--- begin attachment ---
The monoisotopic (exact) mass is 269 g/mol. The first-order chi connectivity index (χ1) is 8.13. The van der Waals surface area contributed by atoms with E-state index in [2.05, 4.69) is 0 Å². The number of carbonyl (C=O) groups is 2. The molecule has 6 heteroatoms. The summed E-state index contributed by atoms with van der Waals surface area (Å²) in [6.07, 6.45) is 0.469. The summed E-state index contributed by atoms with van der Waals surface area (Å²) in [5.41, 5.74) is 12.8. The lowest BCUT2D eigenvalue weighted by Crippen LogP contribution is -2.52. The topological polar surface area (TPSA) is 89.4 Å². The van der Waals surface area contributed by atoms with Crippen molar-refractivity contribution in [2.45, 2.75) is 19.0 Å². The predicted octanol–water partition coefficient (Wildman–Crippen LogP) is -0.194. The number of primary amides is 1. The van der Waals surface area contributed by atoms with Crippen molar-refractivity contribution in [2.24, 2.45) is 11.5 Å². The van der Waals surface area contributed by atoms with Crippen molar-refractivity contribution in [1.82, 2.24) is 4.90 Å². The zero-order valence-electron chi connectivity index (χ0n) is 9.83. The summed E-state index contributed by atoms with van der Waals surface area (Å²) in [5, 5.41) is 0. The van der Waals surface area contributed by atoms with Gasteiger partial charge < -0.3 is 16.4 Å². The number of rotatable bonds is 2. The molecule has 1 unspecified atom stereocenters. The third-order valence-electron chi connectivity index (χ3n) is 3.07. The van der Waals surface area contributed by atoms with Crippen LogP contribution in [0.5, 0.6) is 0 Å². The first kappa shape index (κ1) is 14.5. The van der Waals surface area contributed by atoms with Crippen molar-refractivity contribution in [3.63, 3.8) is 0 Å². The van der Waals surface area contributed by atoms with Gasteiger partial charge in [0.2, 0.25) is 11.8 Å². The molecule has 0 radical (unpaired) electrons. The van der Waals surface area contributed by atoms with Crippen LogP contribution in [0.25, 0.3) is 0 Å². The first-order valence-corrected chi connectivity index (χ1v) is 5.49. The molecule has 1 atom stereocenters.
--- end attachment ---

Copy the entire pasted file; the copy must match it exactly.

The monoisotopic (exact) mass is 269 g/mol. The first-order chi connectivity index (χ1) is 8.13. The van der Waals surface area contributed by atoms with E-state index in [2.05, 4.69) is 0 Å². The number of carbonyl (C=O) groups is 2. The molecule has 6 heteroatoms. The summed E-state index contributed by atoms with van der Waals surface area (Å²) in [6.07, 6.45) is 0.469. The summed E-state index contributed by atoms with van der Waals surface area (Å²) in [5.41, 5.74) is 12.8. The lowest BCUT2D eigenvalue weighted by Crippen LogP contribution is -2.52. The topological polar surface area (TPSA) is 89.4 Å². The van der Waals surface area contributed by atoms with Crippen molar-refractivity contribution in [2.45, 2.75) is 19.0 Å². The predicted octanol–water partition coefficient (Wildman–Crippen LogP) is -0.194. The number of primary amides is 1. The van der Waals surface area contributed by atoms with Crippen molar-refractivity contribution in [2.24, 2.45) is 11.5 Å². The van der Waals surface area contributed by atoms with Crippen molar-refractivity contribution in [1.82, 2.24) is 4.90 Å². The zero-order valence-electron chi connectivity index (χ0n) is 9.83. The summed E-state index contributed by atoms with van der Waals surface area (Å²) in [5, 5.41) is 0. The van der Waals surface area contributed by atoms with Gasteiger partial charge < -0.3 is 16.4 Å². The number of rotatable bonds is 2. The molecule has 1 unspecified atom stereocenters. The third-order valence-electron chi connectivity index (χ3n) is 3.07. The van der Waals surface area contributed by atoms with Crippen LogP contribution in [0.5, 0.6) is 0 Å². The first kappa shape index (κ1) is 14.5. The van der Waals surface area contributed by atoms with Crippen molar-refractivity contribution in [3.63, 3.8) is 0 Å². The van der Waals surface area contributed by atoms with Gasteiger partial charge in [0.2, 0.25) is 11.8 Å². The molecule has 0 radical (unpaired) electrons. The van der Waals surface area contributed by atoms with Crippen LogP contribution in [0.25, 0.3) is 0 Å². The first-order valence-corrected chi connectivity index (χ1v) is 5.49. The molecule has 1 atom stereocenters.